By Act of Congress of July 29, 1970 (Pub.L. No. 91-358, § 210(a), Title II, 84 Stat. 610), enacted subsequent to the occurrences relevant to the present case, the law in this jurisdiction has been changed. Our statute, codified as D.C.Code Title 23, § 112, now covers the matter as follows:
A sentence imposed on a person for conviction of an offense shall, unless the court imposing such sentence expressly provides otherwise, run consecutively to any other sentence imposed on such person for conviction of an offense, whether or not the offense (1) arises out of another transaction, or (2) arises out of the same transaction and requires proof of a fact which the other does not.
Should appellant continue serving the life sentence until his death, consecutiveness of the robbery sentence would never become operative, but the added severity of the sentence sought to be imposed has given rise to a case or controversy appropriate for judicial disposition at this time, for it is the imposition of the increase or severity of the sentence which has subjected him to being twice put in jeopardy for the robbery offense
The first five-to-fifteen-year sentence was never denominated as either "concurrent" or "consecutive" by the trial judge at sentencing. He would have sounded somewhat foolish if he had imposed a death sentence, and then a Concurrent five-to-fifteen-year sentence for the other crime. He would have sounded even more bizarre if he had followed the death sentence by a command to the prisoner to serve five to fifteen years Consecutive to the execution of the death sentence
This illustrates the very practical point that, where a death sentence is involved, sentences for all other crimes will normally Not be specified as either concurrent or consecutive, and thus under the rule be deemed concurrent. If the death sentence is voided and life imprisonment imposed, then under the majority's opinion here it would always be Impossible to make any of the other sentences consecutive.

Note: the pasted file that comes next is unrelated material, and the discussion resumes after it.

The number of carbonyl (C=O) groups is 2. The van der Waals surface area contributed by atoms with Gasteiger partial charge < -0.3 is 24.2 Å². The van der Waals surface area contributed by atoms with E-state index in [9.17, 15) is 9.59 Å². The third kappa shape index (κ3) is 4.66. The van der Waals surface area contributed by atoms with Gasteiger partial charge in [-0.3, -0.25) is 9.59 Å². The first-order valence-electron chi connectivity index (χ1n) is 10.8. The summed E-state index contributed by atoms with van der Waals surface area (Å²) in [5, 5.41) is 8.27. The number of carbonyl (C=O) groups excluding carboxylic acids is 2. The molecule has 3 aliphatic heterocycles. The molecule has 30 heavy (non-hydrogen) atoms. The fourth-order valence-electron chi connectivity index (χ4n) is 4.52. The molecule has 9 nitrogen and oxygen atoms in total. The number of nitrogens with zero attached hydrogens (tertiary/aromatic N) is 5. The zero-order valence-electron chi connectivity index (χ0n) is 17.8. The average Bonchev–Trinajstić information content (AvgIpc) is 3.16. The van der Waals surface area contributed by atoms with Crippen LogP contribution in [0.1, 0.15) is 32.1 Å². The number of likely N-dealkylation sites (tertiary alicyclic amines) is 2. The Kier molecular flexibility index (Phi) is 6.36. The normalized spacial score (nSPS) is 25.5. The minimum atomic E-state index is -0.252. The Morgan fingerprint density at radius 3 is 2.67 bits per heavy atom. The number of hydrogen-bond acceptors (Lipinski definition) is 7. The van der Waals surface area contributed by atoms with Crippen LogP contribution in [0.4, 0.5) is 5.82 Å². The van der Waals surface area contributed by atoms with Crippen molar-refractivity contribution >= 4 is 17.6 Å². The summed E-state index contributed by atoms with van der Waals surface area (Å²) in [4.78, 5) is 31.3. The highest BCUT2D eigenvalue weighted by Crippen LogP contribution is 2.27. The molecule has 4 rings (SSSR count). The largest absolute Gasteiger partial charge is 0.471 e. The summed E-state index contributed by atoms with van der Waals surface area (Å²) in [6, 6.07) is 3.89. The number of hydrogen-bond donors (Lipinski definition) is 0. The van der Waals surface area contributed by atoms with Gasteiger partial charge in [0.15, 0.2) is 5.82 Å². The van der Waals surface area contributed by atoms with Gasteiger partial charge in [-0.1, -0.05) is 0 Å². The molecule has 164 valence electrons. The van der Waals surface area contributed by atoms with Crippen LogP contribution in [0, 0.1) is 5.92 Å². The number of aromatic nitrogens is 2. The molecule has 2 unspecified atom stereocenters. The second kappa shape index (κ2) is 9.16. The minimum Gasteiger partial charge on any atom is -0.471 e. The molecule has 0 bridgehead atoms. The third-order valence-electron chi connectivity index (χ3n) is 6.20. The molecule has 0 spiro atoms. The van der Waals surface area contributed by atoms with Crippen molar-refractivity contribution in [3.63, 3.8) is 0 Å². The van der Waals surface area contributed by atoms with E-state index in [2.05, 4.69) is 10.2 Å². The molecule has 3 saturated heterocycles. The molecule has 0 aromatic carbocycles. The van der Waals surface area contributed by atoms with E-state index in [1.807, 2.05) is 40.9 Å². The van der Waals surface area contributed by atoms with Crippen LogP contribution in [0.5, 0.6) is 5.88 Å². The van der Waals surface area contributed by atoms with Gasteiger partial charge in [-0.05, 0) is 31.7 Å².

"THE COURT: It is the judgment of this Court that you, Joseph C. Frady, by virtue of the commutation of sentence granted by the United States Court of Appeals for the District of Columbia, on Count 1 be imprisoned in a place of confinement to be designated by the Attorney General of the United States or his authorized representative for life under the provisions of Title 22, Section 2404, D.C.Code, 1961 Edition, 1965 Supplement;
That on Count 3, you be imprisoned for a term of not less than five years and not more than 15 years, the sentence under Count 3 to run consecutively to the sentence imposed under Count 1."
Tr. June 18, 1965, 8-9.
"MR. JOHNSON: I might suggest to Your Honor, I think Your Honor made one error in the sentencing. I think Your Honor gave them a life sentence and then resentenced them under the robbery count. I don't think Your Honor has the authority to resentence them under the robbery count
THE COURT: Well, I had already sentenced them under the robbery count.
MR. JOHNSON: Yes, sir.
THE COURT: Now, it is true that when I originally sentenced them under the robbery count, I did not provide that it was consecutive.
MR. JOHNSON: Yes, sir.
THE COURT: But it would seem to me a stupid thing to do a useless . . . thing to do to add a five to fifteen year penalty consecutive to the death penalty.
MR. JOHNSON: Yes, sir.
THE COURT: Only a higher diety or a high deity could carry out that sentence, and I have thought about this matter. Therefore I do not now deem the consecutive sentence on robbery to be an improper or illegal sentence."
Tr. June 18, 1965, 10.
"(N)or shall any person be subject for the same offense to be twice put in jeopardy or life or limb . . . " Fifth Amendment, U.S. Constitution
P.L. No. 91-358 of July 29, 1970, § 210(a), Title II, 84 Stat. 610; 23 D.C.Code § 112
Tr. June 18, 1965, 10, Quoted at n.2, Supra